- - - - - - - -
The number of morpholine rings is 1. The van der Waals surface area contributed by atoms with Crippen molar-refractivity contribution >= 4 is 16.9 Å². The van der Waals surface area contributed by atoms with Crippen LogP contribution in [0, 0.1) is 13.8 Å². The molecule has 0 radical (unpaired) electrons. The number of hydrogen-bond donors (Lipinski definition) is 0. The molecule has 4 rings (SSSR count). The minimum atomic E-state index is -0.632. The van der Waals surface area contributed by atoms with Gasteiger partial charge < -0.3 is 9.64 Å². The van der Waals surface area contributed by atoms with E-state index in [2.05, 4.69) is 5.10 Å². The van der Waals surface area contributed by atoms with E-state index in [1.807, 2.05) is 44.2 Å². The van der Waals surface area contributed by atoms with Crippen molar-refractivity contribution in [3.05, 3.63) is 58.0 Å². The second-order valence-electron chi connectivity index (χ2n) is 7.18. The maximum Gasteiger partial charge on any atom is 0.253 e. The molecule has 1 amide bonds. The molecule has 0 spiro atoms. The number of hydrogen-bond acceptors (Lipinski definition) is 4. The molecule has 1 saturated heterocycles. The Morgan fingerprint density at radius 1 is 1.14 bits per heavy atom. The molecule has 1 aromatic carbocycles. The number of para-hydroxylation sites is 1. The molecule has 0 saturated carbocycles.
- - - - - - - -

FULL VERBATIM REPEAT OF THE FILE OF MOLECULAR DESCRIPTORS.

The number of morpholine rings is 1. The van der Waals surface area contributed by atoms with Crippen molar-refractivity contribution >= 4 is 16.9 Å². The van der Waals surface area contributed by atoms with Crippen LogP contribution in [0, 0.1) is 13.8 Å². The molecule has 0 radical (unpaired) electrons. The number of hydrogen-bond donors (Lipinski definition) is 0. The molecule has 4 rings (SSSR count). The minimum atomic E-state index is -0.632. The van der Waals surface area contributed by atoms with Gasteiger partial charge < -0.3 is 9.64 Å². The van der Waals surface area contributed by atoms with E-state index in [2.05, 4.69) is 5.10 Å². The van der Waals surface area contributed by atoms with E-state index in [1.807, 2.05) is 44.2 Å². The van der Waals surface area contributed by atoms with Crippen molar-refractivity contribution in [3.05, 3.63) is 58.0 Å². The second-order valence-electron chi connectivity index (χ2n) is 7.18. The maximum Gasteiger partial charge on any atom is 0.253 e. The molecule has 1 amide bonds. The molecule has 0 spiro atoms. The number of hydrogen-bond acceptors (Lipinski definition) is 4. The molecule has 1 saturated heterocycles. The Morgan fingerprint density at radius 1 is 1.14 bits per heavy atom. The molecule has 1 aromatic carbocycles. The number of para-hydroxylation sites is 1. The molecule has 0 saturated carbocycles.